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Fresh fruits, vegetables pack lots of nutrition per calorieTell North Platte what you think
 
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Eating fruits and vegetables is a great way to get the most nutrition out of your calories. They are packed with vitamins, minerals, fiber, and other nutrients.

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June is National Fresh Fruit and Vegetables Month, a great time for everyone to consider whether they're including enough fruits and vegetables in their eating plans.

Choosing fresh produce that is in season will help insure the best tasting and highest quality produce. Proper food storage helps maintain food quality by retaining flavor, color, texture and nutrients, while reducing the chance of contracting food-borne illness.

Fruits & Vegetable tips for selection, storage:

Select produce in season. Produce in season during summer includes bell peppers, blueberries, cantaloupe, corn, cucumbers, grapes, peaches, raspberries, strawberries, watermelon, and zucchini. Fall produce includes broccoli, cauliflower, cranberries, pears, pumpkin, sweet potatoes, and turnips.  During winter look for dates, kiwi, Brussels sprouts, oranges, tangerines, kale, and squash. Spring produce includes apricots, artichokes, asparagus, mango, pineapple, and snow peas. For a complete list check out http://www.fruitsandveggiesmorematters.org/whats-in-season.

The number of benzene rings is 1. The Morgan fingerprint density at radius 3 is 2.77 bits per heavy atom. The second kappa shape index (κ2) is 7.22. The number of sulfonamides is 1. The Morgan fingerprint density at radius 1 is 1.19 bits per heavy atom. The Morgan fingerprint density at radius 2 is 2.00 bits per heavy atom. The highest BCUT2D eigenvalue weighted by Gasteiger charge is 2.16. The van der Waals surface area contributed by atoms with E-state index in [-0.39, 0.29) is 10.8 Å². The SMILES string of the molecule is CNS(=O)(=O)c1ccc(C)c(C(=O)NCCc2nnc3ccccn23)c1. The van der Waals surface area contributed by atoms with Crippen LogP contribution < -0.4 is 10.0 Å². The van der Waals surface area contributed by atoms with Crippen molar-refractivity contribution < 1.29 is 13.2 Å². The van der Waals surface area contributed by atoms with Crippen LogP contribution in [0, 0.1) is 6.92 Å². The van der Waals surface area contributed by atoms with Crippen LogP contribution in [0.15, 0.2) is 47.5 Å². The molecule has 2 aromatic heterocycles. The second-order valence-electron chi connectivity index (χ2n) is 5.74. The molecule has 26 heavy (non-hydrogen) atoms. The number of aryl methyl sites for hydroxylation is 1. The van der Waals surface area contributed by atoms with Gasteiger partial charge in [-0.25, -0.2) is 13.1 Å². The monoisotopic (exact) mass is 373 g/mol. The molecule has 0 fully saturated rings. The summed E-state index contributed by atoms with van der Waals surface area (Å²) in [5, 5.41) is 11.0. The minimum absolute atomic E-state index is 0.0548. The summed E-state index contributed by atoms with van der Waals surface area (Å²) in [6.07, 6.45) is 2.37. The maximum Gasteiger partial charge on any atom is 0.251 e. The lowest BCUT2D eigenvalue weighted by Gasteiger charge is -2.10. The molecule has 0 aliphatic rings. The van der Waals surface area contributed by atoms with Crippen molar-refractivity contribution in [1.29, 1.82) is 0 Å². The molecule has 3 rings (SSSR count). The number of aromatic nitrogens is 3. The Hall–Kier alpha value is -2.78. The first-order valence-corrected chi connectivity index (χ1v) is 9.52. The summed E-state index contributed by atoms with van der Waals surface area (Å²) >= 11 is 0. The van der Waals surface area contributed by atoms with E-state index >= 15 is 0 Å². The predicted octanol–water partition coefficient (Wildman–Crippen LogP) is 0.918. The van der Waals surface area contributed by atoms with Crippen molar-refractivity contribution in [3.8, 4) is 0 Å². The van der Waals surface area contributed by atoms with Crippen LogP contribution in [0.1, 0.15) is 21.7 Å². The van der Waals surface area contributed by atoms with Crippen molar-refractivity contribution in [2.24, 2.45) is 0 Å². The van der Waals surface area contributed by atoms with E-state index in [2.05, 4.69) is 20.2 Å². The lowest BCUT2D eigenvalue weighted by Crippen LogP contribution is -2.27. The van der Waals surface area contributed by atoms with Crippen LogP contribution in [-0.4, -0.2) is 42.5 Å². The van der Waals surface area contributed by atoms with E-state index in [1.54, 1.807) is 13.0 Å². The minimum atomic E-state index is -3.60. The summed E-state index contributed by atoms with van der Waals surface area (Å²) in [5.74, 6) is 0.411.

Buy fresh fruits & vegetables. When buying fresh fruit and vegetables, buy only what you will use within a few days. Purchase produce that is not bruised or damaged. When selecting pre-cut produce, such as a half a watermelon or bagged salad greens, choose only those items that are refrigerated or surrounded by ice. Bag fresh fruits and vegetables separately from meat, poultry and seafood products when packing them to take home from the grocery store.

Store produce safely. Storing fresh produce properly helps prevent food-borne illness. Store perishable fresh fruits and vegetables (like strawberries, lettuce, carrots, and mushrooms) in a clean refrigerator at a temperature of 40 degrees Fahrenheit (F) or below. Refrigerate all produce that is purchased pre-cut or peeled to maintain quality and safety. Wash produce thoroughly with clean, cool, running water just before it is to be prepared or eaten. For produce with thick skin, use a vegetable brush to help wash away hard-to-remove microbes. Refrigerate all cut, peeled, or cooked fruits and vegetables within 2 hours (within 1 hour if temperatures are above 90 degrees F). For more information on storing perishable, semi-perishable, and non-perishable foods check out http://www.ianrpubs.unl.edu/epublic/live/ec446/build/ec446.pdf.

Separate for safety. Keep fruits and vegetables that will be eaten raw separate from other foods such as raw meat, poultry or seafood and from kitchen utensils used for those products. Wash hands with hot soapy water before and after preparing food. To avoid cross-contamination, wash cutting boards, dishes, utensils and counter tops with soap and hot water between the preparation of raw meat, poultry and seafood products and the preparation of produce that will not be cooked. If you use plastic or other non-porous cutting boards, run them through the dishwasher after use.

The potential benefits associated with eating more fruits and vegetables stack up quickly, and reducing the risk of certain chronic diseases is only the beginning. Check out http://food.unl.edu/nep/materials and http://www.fruitsandveggiesmorematters.org/ for more information and resources on the importance of and how to get more fruits and vegetables.

 

Lisa Franzen-Castle is an Extension Nutrition Specialist, PhD, RD, for the University of Nebraska-Lincoln.


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The North Platte Bulletin - Published 6/2/2014
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